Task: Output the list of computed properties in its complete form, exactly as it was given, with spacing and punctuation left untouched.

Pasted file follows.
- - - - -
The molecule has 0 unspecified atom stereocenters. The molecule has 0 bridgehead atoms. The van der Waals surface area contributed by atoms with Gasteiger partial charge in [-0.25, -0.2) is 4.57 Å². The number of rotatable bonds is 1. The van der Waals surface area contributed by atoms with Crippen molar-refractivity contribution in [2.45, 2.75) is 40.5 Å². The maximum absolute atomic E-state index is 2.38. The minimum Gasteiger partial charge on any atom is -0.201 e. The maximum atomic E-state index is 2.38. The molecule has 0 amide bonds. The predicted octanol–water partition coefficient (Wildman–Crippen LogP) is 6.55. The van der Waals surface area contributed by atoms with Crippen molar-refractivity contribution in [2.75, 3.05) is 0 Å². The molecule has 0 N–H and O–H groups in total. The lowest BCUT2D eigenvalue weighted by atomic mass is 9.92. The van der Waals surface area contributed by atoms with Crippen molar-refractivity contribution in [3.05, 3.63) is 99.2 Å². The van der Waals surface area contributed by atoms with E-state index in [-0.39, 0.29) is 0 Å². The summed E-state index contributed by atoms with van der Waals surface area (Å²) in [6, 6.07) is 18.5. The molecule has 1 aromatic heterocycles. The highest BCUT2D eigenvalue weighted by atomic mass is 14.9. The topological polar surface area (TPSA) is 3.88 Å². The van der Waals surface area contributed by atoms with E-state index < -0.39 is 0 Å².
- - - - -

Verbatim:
The molecule has 0 unspecified atom stereocenters. The molecule has 0 bridgehead atoms. The van der Waals surface area contributed by atoms with Gasteiger partial charge in [-0.25, -0.2) is 4.57 Å². The number of rotatable bonds is 1. The van der Waals surface area contributed by atoms with Crippen molar-refractivity contribution in [2.45, 2.75) is 40.5 Å². The maximum absolute atomic E-state index is 2.38. The minimum Gasteiger partial charge on any atom is -0.201 e. The maximum atomic E-state index is 2.38. The molecule has 0 amide bonds. The predicted octanol–water partition coefficient (Wildman–Crippen LogP) is 6.55. The van der Waals surface area contributed by atoms with Crippen molar-refractivity contribution in [2.75, 3.05) is 0 Å². The molecule has 0 N–H and O–H groups in total. The lowest BCUT2D eigenvalue weighted by atomic mass is 9.92. The van der Waals surface area contributed by atoms with Crippen molar-refractivity contribution in [3.05, 3.63) is 99.2 Å². The van der Waals surface area contributed by atoms with E-state index in [-0.39, 0.29) is 0 Å². The summed E-state index contributed by atoms with van der Waals surface area (Å²) in [6, 6.07) is 18.5. The molecule has 1 aromatic heterocycles. The highest BCUT2D eigenvalue weighted by atomic mass is 14.9. The topological polar surface area (TPSA) is 3.88 Å². The van der Waals surface area contributed by atoms with E-state index < -0.39 is 0 Å².